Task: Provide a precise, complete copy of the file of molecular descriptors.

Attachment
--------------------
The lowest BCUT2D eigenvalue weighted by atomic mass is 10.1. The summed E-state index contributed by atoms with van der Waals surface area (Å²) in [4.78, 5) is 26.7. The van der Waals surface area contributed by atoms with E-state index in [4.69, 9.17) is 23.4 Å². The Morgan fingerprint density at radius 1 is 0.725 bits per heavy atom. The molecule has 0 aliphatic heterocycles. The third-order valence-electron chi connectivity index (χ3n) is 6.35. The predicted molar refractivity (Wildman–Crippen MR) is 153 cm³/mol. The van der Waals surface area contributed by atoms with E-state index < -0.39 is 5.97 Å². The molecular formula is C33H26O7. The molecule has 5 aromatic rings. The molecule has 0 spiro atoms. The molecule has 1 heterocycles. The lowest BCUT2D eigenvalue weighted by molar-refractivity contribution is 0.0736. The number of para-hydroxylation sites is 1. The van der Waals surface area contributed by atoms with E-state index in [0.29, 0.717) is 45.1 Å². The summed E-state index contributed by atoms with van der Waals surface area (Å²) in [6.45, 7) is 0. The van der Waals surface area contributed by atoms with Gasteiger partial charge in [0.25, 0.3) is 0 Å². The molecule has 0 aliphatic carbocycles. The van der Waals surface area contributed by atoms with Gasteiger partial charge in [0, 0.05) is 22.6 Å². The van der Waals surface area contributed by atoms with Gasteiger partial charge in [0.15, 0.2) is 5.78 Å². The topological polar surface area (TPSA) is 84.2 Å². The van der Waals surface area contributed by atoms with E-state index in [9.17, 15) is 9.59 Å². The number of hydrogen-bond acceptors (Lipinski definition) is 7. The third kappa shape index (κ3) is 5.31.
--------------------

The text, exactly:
The lowest BCUT2D eigenvalue weighted by atomic mass is 10.1. The summed E-state index contributed by atoms with van der Waals surface area (Å²) in [4.78, 5) is 26.7. The van der Waals surface area contributed by atoms with E-state index in [4.69, 9.17) is 23.4 Å². The Morgan fingerprint density at radius 1 is 0.725 bits per heavy atom. The molecule has 0 aliphatic heterocycles. The third-order valence-electron chi connectivity index (χ3n) is 6.35. The predicted molar refractivity (Wildman–Crippen MR) is 153 cm³/mol. The van der Waals surface area contributed by atoms with E-state index < -0.39 is 5.97 Å². The molecular formula is C33H26O7. The molecule has 5 aromatic rings. The molecule has 0 spiro atoms. The molecule has 1 heterocycles. The lowest BCUT2D eigenvalue weighted by molar-refractivity contribution is 0.0736. The number of para-hydroxylation sites is 1. The van der Waals surface area contributed by atoms with E-state index in [0.29, 0.717) is 45.1 Å². The summed E-state index contributed by atoms with van der Waals surface area (Å²) in [6.45, 7) is 0. The van der Waals surface area contributed by atoms with Gasteiger partial charge in [0.25, 0.3) is 0 Å². The molecule has 0 aliphatic carbocycles. The van der Waals surface area contributed by atoms with Gasteiger partial charge in [0, 0.05) is 22.6 Å². The van der Waals surface area contributed by atoms with Gasteiger partial charge in [0.15, 0.2) is 5.78 Å². The topological polar surface area (TPSA) is 84.2 Å². The van der Waals surface area contributed by atoms with E-state index in [9.17, 15) is 9.59 Å². The number of hydrogen-bond acceptors (Lipinski definition) is 7. The third kappa shape index (κ3) is 5.31.